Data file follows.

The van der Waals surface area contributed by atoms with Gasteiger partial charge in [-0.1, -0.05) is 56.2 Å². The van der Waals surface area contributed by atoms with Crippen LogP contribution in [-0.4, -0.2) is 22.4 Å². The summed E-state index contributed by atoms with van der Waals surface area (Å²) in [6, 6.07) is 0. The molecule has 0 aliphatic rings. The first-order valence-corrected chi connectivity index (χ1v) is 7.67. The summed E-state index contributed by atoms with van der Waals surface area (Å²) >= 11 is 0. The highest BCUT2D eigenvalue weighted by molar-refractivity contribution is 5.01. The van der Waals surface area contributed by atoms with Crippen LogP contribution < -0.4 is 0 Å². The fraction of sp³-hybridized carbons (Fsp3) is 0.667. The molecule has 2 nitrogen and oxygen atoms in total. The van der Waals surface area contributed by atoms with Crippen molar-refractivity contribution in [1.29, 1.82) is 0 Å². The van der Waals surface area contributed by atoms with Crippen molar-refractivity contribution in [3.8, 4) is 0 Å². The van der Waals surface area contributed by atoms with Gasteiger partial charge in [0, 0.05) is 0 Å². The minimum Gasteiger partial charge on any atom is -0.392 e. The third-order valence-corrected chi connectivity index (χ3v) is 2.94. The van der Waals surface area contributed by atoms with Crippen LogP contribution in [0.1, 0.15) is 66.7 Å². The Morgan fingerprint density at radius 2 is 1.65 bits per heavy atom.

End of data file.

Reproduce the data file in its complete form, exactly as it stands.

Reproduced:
The van der Waals surface area contributed by atoms with Gasteiger partial charge in [-0.1, -0.05) is 56.2 Å². The van der Waals surface area contributed by atoms with Crippen LogP contribution in [-0.4, -0.2) is 22.4 Å². The summed E-state index contributed by atoms with van der Waals surface area (Å²) in [6, 6.07) is 0. The molecule has 0 aliphatic rings. The first-order valence-corrected chi connectivity index (χ1v) is 7.67. The summed E-state index contributed by atoms with van der Waals surface area (Å²) >= 11 is 0. The highest BCUT2D eigenvalue weighted by molar-refractivity contribution is 5.01. The van der Waals surface area contributed by atoms with Crippen LogP contribution < -0.4 is 0 Å². The fraction of sp³-hybridized carbons (Fsp3) is 0.667. The molecule has 2 nitrogen and oxygen atoms in total. The van der Waals surface area contributed by atoms with Crippen molar-refractivity contribution in [1.29, 1.82) is 0 Å². The van der Waals surface area contributed by atoms with Crippen molar-refractivity contribution in [3.8, 4) is 0 Å². The van der Waals surface area contributed by atoms with Gasteiger partial charge in [0, 0.05) is 0 Å². The minimum Gasteiger partial charge on any atom is -0.392 e. The third-order valence-corrected chi connectivity index (χ3v) is 2.94. The van der Waals surface area contributed by atoms with Crippen LogP contribution in [0.1, 0.15) is 66.7 Å². The Morgan fingerprint density at radius 2 is 1.65 bits per heavy atom.